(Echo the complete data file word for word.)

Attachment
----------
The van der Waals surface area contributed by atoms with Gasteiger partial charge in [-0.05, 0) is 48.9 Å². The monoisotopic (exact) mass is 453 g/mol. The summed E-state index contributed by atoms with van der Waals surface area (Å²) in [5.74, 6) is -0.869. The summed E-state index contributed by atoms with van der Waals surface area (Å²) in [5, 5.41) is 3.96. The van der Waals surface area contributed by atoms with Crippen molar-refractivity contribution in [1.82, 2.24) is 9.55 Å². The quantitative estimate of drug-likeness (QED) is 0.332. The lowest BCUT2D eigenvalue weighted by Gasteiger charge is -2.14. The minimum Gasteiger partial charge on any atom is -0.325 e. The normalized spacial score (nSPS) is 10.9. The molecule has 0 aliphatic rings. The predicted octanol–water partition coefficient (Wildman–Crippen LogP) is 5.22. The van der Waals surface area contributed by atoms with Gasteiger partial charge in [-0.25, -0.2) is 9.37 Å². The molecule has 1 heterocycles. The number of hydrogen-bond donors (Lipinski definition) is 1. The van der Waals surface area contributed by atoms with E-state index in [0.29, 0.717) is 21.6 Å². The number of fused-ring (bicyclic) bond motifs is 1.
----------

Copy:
The van der Waals surface area contributed by atoms with Gasteiger partial charge in [-0.05, 0) is 48.9 Å². The monoisotopic (exact) mass is 453 g/mol. The summed E-state index contributed by atoms with van der Waals surface area (Å²) in [5.74, 6) is -0.869. The summed E-state index contributed by atoms with van der Waals surface area (Å²) in [5, 5.41) is 3.96. The van der Waals surface area contributed by atoms with Crippen molar-refractivity contribution in [1.82, 2.24) is 9.55 Å². The quantitative estimate of drug-likeness (QED) is 0.332. The lowest BCUT2D eigenvalue weighted by Gasteiger charge is -2.14. The minimum Gasteiger partial charge on any atom is -0.325 e. The normalized spacial score (nSPS) is 10.9. The molecule has 0 aliphatic rings. The predicted octanol–water partition coefficient (Wildman–Crippen LogP) is 5.22. The van der Waals surface area contributed by atoms with Gasteiger partial charge in [-0.25, -0.2) is 9.37 Å². The molecule has 1 heterocycles. The number of hydrogen-bond donors (Lipinski definition) is 1. The van der Waals surface area contributed by atoms with E-state index in [0.29, 0.717) is 21.6 Å². The number of fused-ring (bicyclic) bond motifs is 1.